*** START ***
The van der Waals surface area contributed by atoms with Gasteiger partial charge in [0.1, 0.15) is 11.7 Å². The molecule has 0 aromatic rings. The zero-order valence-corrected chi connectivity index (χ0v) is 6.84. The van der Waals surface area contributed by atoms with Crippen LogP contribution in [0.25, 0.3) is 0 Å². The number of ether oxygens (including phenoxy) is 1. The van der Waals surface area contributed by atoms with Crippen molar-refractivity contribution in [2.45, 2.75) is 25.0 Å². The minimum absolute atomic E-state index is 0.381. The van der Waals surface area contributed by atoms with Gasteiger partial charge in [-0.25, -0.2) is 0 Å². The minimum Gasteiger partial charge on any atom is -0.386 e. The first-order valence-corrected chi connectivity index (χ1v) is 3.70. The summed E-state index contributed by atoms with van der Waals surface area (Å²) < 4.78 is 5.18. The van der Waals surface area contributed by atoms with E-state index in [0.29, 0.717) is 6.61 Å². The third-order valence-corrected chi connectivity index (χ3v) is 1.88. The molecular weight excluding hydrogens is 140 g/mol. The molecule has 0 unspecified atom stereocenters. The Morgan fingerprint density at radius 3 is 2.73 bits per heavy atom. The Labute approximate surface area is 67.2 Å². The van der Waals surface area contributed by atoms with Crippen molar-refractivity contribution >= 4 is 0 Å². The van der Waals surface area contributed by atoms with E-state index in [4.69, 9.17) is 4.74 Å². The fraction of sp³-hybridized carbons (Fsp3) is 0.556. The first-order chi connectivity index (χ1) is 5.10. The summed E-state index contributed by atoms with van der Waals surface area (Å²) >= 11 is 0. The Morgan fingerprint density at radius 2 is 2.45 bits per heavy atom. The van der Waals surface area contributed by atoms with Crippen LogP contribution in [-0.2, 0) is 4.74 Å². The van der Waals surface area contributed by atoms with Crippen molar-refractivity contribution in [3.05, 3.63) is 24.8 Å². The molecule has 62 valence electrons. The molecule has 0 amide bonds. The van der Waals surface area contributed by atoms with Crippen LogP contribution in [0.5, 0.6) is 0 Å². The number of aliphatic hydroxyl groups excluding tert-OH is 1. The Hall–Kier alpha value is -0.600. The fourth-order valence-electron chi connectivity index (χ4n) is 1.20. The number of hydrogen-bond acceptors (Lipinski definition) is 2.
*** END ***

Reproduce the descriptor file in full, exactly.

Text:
The van der Waals surface area contributed by atoms with Gasteiger partial charge in [0.1, 0.15) is 11.7 Å². The molecule has 0 aromatic rings. The zero-order valence-corrected chi connectivity index (χ0v) is 6.84. The van der Waals surface area contributed by atoms with Crippen LogP contribution in [0.25, 0.3) is 0 Å². The number of ether oxygens (including phenoxy) is 1. The van der Waals surface area contributed by atoms with Crippen molar-refractivity contribution in [2.45, 2.75) is 25.0 Å². The minimum absolute atomic E-state index is 0.381. The van der Waals surface area contributed by atoms with Gasteiger partial charge in [-0.25, -0.2) is 0 Å². The minimum Gasteiger partial charge on any atom is -0.386 e. The first-order valence-corrected chi connectivity index (χ1v) is 3.70. The summed E-state index contributed by atoms with van der Waals surface area (Å²) < 4.78 is 5.18. The van der Waals surface area contributed by atoms with E-state index in [0.29, 0.717) is 6.61 Å². The third-order valence-corrected chi connectivity index (χ3v) is 1.88. The molecular weight excluding hydrogens is 140 g/mol. The molecule has 0 unspecified atom stereocenters. The Morgan fingerprint density at radius 3 is 2.73 bits per heavy atom. The Labute approximate surface area is 67.2 Å². The van der Waals surface area contributed by atoms with Crippen molar-refractivity contribution >= 4 is 0 Å². The van der Waals surface area contributed by atoms with E-state index in [4.69, 9.17) is 4.74 Å². The fraction of sp³-hybridized carbons (Fsp3) is 0.556. The first-order chi connectivity index (χ1) is 5.10. The summed E-state index contributed by atoms with van der Waals surface area (Å²) >= 11 is 0. The Morgan fingerprint density at radius 2 is 2.45 bits per heavy atom. The van der Waals surface area contributed by atoms with Crippen LogP contribution in [-0.2, 0) is 4.74 Å². The van der Waals surface area contributed by atoms with Crippen molar-refractivity contribution in [3.05, 3.63) is 24.8 Å². The molecule has 62 valence electrons. The molecule has 0 amide bonds. The van der Waals surface area contributed by atoms with Crippen LogP contribution in [0.5, 0.6) is 0 Å². The number of aliphatic hydroxyl groups excluding tert-OH is 1. The Hall–Kier alpha value is -0.600. The fourth-order valence-electron chi connectivity index (χ4n) is 1.20. The number of hydrogen-bond acceptors (Lipinski definition) is 2.